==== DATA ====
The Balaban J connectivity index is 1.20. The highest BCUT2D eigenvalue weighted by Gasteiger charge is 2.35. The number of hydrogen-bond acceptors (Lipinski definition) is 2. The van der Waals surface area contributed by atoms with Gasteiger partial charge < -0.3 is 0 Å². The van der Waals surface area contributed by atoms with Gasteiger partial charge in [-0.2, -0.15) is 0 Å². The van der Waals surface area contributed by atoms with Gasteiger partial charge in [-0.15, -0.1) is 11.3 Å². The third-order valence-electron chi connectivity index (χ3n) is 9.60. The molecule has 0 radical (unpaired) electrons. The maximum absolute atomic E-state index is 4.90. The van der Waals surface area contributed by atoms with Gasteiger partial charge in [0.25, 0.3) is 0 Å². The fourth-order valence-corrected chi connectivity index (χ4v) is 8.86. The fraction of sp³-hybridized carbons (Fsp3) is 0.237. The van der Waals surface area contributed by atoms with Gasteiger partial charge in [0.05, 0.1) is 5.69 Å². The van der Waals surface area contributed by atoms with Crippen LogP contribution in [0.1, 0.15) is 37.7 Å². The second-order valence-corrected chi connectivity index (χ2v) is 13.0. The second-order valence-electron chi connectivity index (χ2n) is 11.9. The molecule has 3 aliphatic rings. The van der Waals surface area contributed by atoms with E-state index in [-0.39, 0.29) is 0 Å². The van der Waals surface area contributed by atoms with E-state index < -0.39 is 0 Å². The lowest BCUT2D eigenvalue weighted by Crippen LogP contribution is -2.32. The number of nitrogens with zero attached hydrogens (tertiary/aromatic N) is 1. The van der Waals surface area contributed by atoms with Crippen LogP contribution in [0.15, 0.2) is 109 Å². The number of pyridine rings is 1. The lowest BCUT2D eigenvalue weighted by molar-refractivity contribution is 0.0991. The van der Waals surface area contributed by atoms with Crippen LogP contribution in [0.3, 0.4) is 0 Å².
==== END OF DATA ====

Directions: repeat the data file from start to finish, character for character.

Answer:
The Balaban J connectivity index is 1.20. The highest BCUT2D eigenvalue weighted by Gasteiger charge is 2.35. The number of hydrogen-bond acceptors (Lipinski definition) is 2. The van der Waals surface area contributed by atoms with Gasteiger partial charge < -0.3 is 0 Å². The van der Waals surface area contributed by atoms with Gasteiger partial charge in [-0.2, -0.15) is 0 Å². The van der Waals surface area contributed by atoms with Gasteiger partial charge in [-0.15, -0.1) is 11.3 Å². The third-order valence-electron chi connectivity index (χ3n) is 9.60. The molecule has 0 radical (unpaired) electrons. The maximum absolute atomic E-state index is 4.90. The van der Waals surface area contributed by atoms with Gasteiger partial charge in [0.25, 0.3) is 0 Å². The fourth-order valence-corrected chi connectivity index (χ4v) is 8.86. The fraction of sp³-hybridized carbons (Fsp3) is 0.237. The van der Waals surface area contributed by atoms with Gasteiger partial charge in [0.05, 0.1) is 5.69 Å². The van der Waals surface area contributed by atoms with Crippen LogP contribution in [0.1, 0.15) is 37.7 Å². The second-order valence-corrected chi connectivity index (χ2v) is 13.0. The second-order valence-electron chi connectivity index (χ2n) is 11.9. The molecule has 3 aliphatic rings. The van der Waals surface area contributed by atoms with E-state index in [-0.39, 0.29) is 0 Å². The van der Waals surface area contributed by atoms with E-state index < -0.39 is 0 Å². The lowest BCUT2D eigenvalue weighted by Crippen LogP contribution is -2.32. The number of nitrogens with zero attached hydrogens (tertiary/aromatic N) is 1. The van der Waals surface area contributed by atoms with Crippen LogP contribution in [0.15, 0.2) is 109 Å². The number of pyridine rings is 1. The lowest BCUT2D eigenvalue weighted by molar-refractivity contribution is 0.0991. The van der Waals surface area contributed by atoms with Crippen LogP contribution in [0.3, 0.4) is 0 Å².